19 April 2012Proving there is plenty of life after LIFE, the Dutch company Paperfoam, a recipient of LIFE funding from 1999-2001 (LIFE99 ENV/NL/000232) has recently launched a commercial product that achieves one of the key goals of its LIFE Environment project. The target of the 'Paperfoam' project was to develop new, 'green' products for the industrial packaging market based around a patented 'injection moulding' technology and using recyclable raw materials, such as potato starch, rather than the usual polystyrenes or cardboard. The beneficiary aimed to show that it was possible to produce a commercially viable, environmentally friendly alternative that could be used for packaging both food and non-food items.
The non-food side was relatively straightforward, and Paperfoam was already receiving orders from large international companies for packaging for electrical goods by the end of the demonstration project. Today it produces products ranging from USB trays to packaging for eye drops. Food packaging proved more complex, but now Paperfoam has successfully launched its first product in this market: an egg box.
Developed in partnership with Rondeel, a Dutch company that supplies eggs to supermarkets, the new egg box, which is made of 100% recyclable or compostable starch-based Paperfoam, can be found housing Rondeel eggs in the German supermarket Kaiser’s Tengelmann.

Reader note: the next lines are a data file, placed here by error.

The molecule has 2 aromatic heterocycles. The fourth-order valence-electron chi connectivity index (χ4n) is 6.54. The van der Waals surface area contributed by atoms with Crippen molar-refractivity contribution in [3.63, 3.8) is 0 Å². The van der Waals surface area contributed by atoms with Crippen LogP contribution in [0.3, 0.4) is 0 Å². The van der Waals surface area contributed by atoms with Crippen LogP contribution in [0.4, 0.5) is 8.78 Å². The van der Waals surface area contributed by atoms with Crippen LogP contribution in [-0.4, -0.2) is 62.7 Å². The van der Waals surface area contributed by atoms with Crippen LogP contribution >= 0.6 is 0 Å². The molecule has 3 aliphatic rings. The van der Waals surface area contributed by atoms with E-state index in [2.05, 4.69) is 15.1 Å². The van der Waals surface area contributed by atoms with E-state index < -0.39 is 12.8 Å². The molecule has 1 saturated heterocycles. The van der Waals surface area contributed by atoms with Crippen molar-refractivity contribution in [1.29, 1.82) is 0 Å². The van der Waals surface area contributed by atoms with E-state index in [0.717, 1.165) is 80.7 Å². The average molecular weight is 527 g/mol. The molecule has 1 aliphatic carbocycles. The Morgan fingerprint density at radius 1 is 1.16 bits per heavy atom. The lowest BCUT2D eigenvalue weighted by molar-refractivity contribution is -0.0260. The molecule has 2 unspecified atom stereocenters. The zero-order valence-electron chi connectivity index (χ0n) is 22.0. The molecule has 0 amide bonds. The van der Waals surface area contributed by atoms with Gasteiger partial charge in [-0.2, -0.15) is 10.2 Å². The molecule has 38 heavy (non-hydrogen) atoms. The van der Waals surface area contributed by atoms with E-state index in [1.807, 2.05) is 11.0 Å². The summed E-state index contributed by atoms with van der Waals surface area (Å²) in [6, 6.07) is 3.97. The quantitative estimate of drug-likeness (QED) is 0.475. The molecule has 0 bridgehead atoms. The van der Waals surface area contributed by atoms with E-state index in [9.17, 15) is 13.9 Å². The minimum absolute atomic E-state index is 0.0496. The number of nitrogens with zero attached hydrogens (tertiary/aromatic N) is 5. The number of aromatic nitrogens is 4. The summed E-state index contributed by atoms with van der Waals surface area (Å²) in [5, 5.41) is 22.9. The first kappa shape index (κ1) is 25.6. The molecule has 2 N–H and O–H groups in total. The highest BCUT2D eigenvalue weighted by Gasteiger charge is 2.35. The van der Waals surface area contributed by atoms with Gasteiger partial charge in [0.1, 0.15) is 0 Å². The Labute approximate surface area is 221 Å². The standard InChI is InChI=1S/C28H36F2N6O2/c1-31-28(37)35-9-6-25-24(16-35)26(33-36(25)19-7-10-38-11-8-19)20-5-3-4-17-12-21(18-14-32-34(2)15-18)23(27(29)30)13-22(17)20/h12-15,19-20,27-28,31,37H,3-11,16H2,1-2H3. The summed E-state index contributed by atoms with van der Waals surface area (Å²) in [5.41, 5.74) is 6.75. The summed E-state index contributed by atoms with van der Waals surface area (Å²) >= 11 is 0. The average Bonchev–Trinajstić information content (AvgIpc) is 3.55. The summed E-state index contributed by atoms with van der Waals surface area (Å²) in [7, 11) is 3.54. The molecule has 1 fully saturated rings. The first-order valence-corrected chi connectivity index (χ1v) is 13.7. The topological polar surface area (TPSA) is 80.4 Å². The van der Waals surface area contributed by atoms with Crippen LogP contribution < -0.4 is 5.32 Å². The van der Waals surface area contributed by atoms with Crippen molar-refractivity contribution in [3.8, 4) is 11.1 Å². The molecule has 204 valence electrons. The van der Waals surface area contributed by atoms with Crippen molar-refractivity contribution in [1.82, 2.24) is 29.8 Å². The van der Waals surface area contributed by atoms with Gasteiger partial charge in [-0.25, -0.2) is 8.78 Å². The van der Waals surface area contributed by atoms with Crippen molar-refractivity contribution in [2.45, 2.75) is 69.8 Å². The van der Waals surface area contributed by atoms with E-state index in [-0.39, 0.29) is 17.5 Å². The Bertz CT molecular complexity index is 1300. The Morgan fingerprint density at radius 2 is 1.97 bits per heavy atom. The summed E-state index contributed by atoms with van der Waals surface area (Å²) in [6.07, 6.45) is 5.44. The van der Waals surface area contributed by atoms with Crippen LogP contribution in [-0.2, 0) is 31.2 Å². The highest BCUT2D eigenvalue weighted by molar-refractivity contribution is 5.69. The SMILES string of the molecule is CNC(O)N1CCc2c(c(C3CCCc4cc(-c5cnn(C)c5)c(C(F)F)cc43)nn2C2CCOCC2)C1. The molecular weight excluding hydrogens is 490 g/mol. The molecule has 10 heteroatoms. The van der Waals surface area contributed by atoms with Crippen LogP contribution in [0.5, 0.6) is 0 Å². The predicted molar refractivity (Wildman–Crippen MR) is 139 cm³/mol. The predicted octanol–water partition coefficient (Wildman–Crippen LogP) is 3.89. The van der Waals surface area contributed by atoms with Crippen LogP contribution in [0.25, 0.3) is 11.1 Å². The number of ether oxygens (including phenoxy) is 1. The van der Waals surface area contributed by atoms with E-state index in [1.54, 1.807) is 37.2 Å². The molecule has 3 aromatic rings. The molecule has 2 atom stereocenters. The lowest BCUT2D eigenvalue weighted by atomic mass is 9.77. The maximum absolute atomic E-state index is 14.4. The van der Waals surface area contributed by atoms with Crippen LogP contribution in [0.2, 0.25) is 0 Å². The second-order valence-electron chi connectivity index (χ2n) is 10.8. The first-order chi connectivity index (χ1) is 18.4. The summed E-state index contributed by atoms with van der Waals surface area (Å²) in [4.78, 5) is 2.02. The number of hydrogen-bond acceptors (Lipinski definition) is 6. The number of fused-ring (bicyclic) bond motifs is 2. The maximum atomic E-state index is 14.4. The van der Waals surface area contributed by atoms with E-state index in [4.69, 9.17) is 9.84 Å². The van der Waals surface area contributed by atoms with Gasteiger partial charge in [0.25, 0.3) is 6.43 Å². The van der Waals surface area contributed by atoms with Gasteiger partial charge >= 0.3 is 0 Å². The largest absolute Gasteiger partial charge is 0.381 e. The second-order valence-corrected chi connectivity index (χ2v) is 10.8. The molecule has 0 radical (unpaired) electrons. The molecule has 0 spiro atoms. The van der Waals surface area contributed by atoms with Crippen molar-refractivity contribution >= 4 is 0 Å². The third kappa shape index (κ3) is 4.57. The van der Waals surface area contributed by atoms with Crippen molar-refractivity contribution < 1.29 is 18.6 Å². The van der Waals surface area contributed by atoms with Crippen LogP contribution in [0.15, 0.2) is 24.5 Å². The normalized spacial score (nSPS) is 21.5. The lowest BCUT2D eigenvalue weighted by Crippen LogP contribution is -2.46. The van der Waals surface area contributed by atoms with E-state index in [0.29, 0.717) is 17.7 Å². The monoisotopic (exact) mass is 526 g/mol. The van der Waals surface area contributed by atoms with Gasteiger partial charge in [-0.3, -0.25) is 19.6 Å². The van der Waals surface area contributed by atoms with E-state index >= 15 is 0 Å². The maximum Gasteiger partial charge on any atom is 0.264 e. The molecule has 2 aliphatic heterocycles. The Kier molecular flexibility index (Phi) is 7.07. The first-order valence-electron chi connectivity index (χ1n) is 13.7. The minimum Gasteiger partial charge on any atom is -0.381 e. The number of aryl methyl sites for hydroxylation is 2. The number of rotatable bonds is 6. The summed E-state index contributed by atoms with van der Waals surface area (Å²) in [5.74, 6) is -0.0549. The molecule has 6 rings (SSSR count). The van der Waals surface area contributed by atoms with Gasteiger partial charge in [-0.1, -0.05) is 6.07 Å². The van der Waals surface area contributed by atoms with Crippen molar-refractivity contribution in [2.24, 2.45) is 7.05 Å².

For more information see: www.paperfoam.com.
12 April 2012 LiveWell for LIFE (LIFE10/ENV/UK/000173) – a new LIFE+ project promoting a healthier and more sustainable diet among Europeans; and a reduction in greenhouse gas emissions in the EU food supply chain – has published a report following its launch stakeholder debate, held in Brussels in February 2012.
The report “Eating our way to a healthy planet” summarizes the debate, which brought together representatives from national and European institutions, businesses, industry and academia. Tony Long, Director of the WWF European Policy Office (a project partner) and Catherine Bearder, Member of the European Parliament Committee on Regional Development, were among the main speakers. The report also outlines the main goals of the three-year project, which aims to define healthy and low carbon diets for Europeans, using France, Spain and Sweden as pilot countries.
Read more on the project's website: www.livewellforlife.eu